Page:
Bear Report Mock Draft Version III

With so many holes to fill on the roster, the Bears could go a number of different ways in the week's draft. Bear Report looks at a few of the more likely scenarios, pick by pick.

In our third scenario, the Chicago Bears stray from the path expected and grab some risky prospects in the first few rounds, then fill out the rest of the draft with trench players. We'll go pick by pick through each of the team's six selections (29, 62, 93, 127, 160, 195).

Scenario 3

It's Chicago's turn to pick in the first round. All of the first-round offensive and defensive linemen are off the board. The team can't find a partner with which to trade down. As such, any players the Bears choose here will be a reach. GM Jerry Angelo doesn't feel any of the interior linemen on either side of the ball will be immediate upgrades. He foregoes the line positions and instead takes …

29 – WR Jonathan Baldwin, Pittsburgh
Near the top of the Bears' list of needs is a No. 1 wide receiver with good size. Baldwin (6-4, 228) certainly fits that description. His combination of size, speed (4.49 40) and leaping ability (42-inch vertical) would give Cutler the jump-ball and end-zone target he desperately needs. Baldwin runs sloppy routes and needs to use his big frame better to shield off defenders but he's as athletically gifted as any receiver in the draft. Chicago would be getting an immediate upgrade at the position and a potential Pro Bowl player down the line.


OLB Dontay Moch
Derick E. Hingle/US Presswire

62 – LB Dontay Moch, Nevada
Moch (6-1, 248) is an athletic freak on par with Texas A&M's Von Miller – the consensus No. 1 overall linebacker in the draft. Moch ran a 4.40 40-yard dash at the Scouting Combine, which is sick for a player of his size. He started three years for the Wolf Pack at DE/OLB. He was named WAC Defensive Player of the Year in 2009. During his collegiate career, he racked up 21.5 sacks. He's better suited for a 3-4 system but he's just too much of a talent for the Bears to pass up.

93 – OT Marcus Gilbert, Florida
Gilbert (6-6, 329) has plenty of experience – having started 30 games in Gainesville -- as well as ideal size for the tackle position. He's versatile as well, having played every position along the offensive line except center. He's an above average pass blocker and a decent run blocker. At the second level, he's solid. Gilbert isn't outstanding in any one area but his versatility and experience will compel Chicago to grab him in the third.

127 – G/C Kristofer O'Dowd, USC
O'Dowd (6-4, 304) has good size and strength. He has quick feet and gets off the ball in a hurry. His long arms and strong hands help him control opposing rushers. He has experience at both center and guard, and was outstanding in the Senior Bowl against top competition. He was a four-year starter for the Trojans but his collegiate career was marred by knee and shoulder injuries. He's talented enough to be a second round pick but the injury concerns will drop him into Chicago's lap in the fourth. If he can stay healthy, he'll provide great depth to the interior of the offensive line.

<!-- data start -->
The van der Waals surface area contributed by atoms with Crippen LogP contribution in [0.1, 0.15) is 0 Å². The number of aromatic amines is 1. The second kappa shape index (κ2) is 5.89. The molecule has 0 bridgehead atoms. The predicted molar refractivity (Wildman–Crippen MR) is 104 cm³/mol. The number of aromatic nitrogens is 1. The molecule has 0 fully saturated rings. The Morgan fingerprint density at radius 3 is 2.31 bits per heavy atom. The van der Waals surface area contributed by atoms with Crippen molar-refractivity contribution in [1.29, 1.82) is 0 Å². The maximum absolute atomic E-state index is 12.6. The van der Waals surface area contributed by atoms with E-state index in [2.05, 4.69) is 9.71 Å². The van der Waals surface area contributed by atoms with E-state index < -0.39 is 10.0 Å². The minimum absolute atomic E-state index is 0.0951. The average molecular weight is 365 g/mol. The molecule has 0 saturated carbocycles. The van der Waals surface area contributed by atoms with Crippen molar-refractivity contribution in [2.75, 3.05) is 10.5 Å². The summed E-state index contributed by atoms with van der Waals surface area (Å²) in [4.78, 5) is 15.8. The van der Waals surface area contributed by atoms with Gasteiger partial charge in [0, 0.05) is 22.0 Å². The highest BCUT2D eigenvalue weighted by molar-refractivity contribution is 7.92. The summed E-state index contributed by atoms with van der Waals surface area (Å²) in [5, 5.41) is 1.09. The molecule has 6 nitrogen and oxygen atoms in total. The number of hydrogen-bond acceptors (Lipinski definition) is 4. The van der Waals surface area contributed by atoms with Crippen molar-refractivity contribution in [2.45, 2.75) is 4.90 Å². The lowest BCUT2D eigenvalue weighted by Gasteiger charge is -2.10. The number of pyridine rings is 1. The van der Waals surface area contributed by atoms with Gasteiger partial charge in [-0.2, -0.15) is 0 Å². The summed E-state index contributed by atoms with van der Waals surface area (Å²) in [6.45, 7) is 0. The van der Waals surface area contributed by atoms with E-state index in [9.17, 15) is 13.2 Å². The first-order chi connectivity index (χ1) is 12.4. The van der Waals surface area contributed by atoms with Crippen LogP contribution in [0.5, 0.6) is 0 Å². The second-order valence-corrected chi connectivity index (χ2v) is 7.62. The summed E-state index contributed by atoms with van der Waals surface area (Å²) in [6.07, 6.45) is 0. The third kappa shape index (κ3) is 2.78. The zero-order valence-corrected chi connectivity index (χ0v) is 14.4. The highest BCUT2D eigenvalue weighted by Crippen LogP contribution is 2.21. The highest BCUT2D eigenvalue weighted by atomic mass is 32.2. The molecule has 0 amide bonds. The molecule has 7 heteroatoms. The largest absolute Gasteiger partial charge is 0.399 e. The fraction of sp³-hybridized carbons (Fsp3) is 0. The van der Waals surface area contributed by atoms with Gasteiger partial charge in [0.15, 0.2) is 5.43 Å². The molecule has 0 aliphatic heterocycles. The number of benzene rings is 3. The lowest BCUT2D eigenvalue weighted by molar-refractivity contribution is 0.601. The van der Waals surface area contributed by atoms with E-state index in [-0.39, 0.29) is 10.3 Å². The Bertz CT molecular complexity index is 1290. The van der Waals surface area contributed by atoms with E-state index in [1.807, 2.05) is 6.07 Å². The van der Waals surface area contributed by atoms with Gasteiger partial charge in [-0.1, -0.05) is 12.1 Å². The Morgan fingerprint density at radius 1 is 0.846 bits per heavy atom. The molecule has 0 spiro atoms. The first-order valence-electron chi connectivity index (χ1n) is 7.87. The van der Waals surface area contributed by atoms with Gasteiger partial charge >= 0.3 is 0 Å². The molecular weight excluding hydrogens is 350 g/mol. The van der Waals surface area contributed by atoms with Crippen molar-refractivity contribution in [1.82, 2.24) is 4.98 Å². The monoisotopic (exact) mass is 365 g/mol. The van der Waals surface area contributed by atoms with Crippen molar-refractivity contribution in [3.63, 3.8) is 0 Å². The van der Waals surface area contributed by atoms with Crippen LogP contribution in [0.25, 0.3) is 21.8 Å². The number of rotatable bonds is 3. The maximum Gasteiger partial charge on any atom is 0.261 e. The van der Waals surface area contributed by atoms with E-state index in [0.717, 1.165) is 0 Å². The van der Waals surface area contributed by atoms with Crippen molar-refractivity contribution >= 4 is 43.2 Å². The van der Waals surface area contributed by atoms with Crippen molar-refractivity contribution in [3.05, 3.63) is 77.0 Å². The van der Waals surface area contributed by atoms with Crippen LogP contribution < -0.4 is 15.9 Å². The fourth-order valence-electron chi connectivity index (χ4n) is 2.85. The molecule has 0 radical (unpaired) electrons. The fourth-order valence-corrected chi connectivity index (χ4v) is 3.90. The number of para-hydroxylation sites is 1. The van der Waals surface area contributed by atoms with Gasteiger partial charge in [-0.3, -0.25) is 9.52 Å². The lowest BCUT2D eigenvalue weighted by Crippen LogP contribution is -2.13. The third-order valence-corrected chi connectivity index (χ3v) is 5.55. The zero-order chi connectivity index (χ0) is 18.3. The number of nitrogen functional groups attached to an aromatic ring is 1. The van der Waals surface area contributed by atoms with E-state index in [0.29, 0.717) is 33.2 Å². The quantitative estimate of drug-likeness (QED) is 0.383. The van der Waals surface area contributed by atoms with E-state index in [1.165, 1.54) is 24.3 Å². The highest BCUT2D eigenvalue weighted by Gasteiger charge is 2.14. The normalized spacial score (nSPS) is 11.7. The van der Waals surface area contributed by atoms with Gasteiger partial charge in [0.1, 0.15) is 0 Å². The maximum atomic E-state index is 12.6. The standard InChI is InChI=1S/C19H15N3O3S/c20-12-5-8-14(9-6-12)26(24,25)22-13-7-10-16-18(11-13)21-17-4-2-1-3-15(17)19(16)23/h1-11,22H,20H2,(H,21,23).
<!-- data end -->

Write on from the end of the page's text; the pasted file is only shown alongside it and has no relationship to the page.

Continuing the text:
160 – DT Lawrence Guy, Arizona State
Guy is big (6-4, 305) and explodes off the ball. His stats don't jump out at you but he was routinely double teamed in college due to lack of support on the Sun Devil defensive line. He's a one-gap penetrator who can collapse a pocket from the inside. He'll need to work on his upper body strength and mechanics. Most scouts feel he should have stayed one more year in college, which is why he'll fall to the fifth round. Chicago could slowly rotate him during passing downs and in a few years, he could be a full-time contributor.

195 – CB Korey Lindsey, Southern Illinois
Lindsey (5-10, 189) has sleeper written all over him. He was not a combine invite and tweaked his hamstring in both of his pro day workouts. For those reasons, he'll fly far under the radar. He tallied 13 interceptions as a three-year starter in Carbondale. He's the son of a coach who shows good discipline on the field. In zone coverage he has great instincts and reacts quickly to passes thrown in his area. Chicago defensive backs coach Gill Byrd put Lindsey through a personal workout in late March. The team won't hesitate to take a chance on him with its last pick.

Click Here for Scenario II

Click Here for Scenario I


Jeremy Stoltz is Publisher of BearReport.com. To read him every day, visit BearReport.com and become a Chicago Bears insider.


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